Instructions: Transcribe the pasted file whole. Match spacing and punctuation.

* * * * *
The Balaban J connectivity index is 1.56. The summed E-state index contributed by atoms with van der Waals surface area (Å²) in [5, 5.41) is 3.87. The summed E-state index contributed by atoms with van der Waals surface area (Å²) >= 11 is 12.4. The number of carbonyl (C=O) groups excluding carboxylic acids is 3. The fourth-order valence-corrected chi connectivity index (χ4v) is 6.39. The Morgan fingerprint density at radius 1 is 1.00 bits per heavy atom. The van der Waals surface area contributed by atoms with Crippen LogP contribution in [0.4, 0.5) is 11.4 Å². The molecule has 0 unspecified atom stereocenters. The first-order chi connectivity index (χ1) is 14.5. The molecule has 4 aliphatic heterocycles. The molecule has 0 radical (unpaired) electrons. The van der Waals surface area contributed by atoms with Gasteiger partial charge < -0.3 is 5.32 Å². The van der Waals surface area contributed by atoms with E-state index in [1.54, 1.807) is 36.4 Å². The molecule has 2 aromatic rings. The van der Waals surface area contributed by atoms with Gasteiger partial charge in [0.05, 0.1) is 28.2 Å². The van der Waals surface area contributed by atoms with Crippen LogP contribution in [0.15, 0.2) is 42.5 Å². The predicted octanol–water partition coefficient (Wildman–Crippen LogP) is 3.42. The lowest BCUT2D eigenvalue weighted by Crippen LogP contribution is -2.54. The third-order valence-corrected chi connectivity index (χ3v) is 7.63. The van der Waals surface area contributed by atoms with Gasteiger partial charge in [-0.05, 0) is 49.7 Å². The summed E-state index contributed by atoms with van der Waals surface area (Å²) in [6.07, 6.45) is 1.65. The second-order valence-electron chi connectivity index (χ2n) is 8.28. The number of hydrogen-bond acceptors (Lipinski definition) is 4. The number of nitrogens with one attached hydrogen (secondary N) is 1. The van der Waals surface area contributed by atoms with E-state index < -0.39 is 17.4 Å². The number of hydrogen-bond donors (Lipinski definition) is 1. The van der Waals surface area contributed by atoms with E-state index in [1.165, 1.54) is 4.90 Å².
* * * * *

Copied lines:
The Balaban J connectivity index is 1.56. The summed E-state index contributed by atoms with van der Waals surface area (Å²) in [5, 5.41) is 3.87. The summed E-state index contributed by atoms with van der Waals surface area (Å²) >= 11 is 12.4. The number of carbonyl (C=O) groups excluding carboxylic acids is 3. The fourth-order valence-corrected chi connectivity index (χ4v) is 6.39. The Morgan fingerprint density at radius 1 is 1.00 bits per heavy atom. The van der Waals surface area contributed by atoms with Crippen LogP contribution in [0.4, 0.5) is 11.4 Å². The molecule has 0 unspecified atom stereocenters. The first-order chi connectivity index (χ1) is 14.5. The molecule has 4 aliphatic heterocycles. The molecule has 0 radical (unpaired) electrons. The van der Waals surface area contributed by atoms with Gasteiger partial charge < -0.3 is 5.32 Å². The van der Waals surface area contributed by atoms with E-state index in [1.54, 1.807) is 36.4 Å². The molecule has 2 aromatic rings. The van der Waals surface area contributed by atoms with Gasteiger partial charge in [0.05, 0.1) is 28.2 Å². The van der Waals surface area contributed by atoms with Crippen LogP contribution in [0.15, 0.2) is 42.5 Å². The predicted octanol–water partition coefficient (Wildman–Crippen LogP) is 3.42. The lowest BCUT2D eigenvalue weighted by Crippen LogP contribution is -2.54. The third-order valence-corrected chi connectivity index (χ3v) is 7.63. The van der Waals surface area contributed by atoms with Gasteiger partial charge in [-0.05, 0) is 49.7 Å². The summed E-state index contributed by atoms with van der Waals surface area (Å²) in [6.07, 6.45) is 1.65. The second-order valence-electron chi connectivity index (χ2n) is 8.28. The number of hydrogen-bond acceptors (Lipinski definition) is 4. The number of nitrogens with one attached hydrogen (secondary N) is 1. The van der Waals surface area contributed by atoms with E-state index < -0.39 is 17.4 Å². The number of hydrogen-bond donors (Lipinski definition) is 1. The van der Waals surface area contributed by atoms with E-state index in [1.165, 1.54) is 4.90 Å².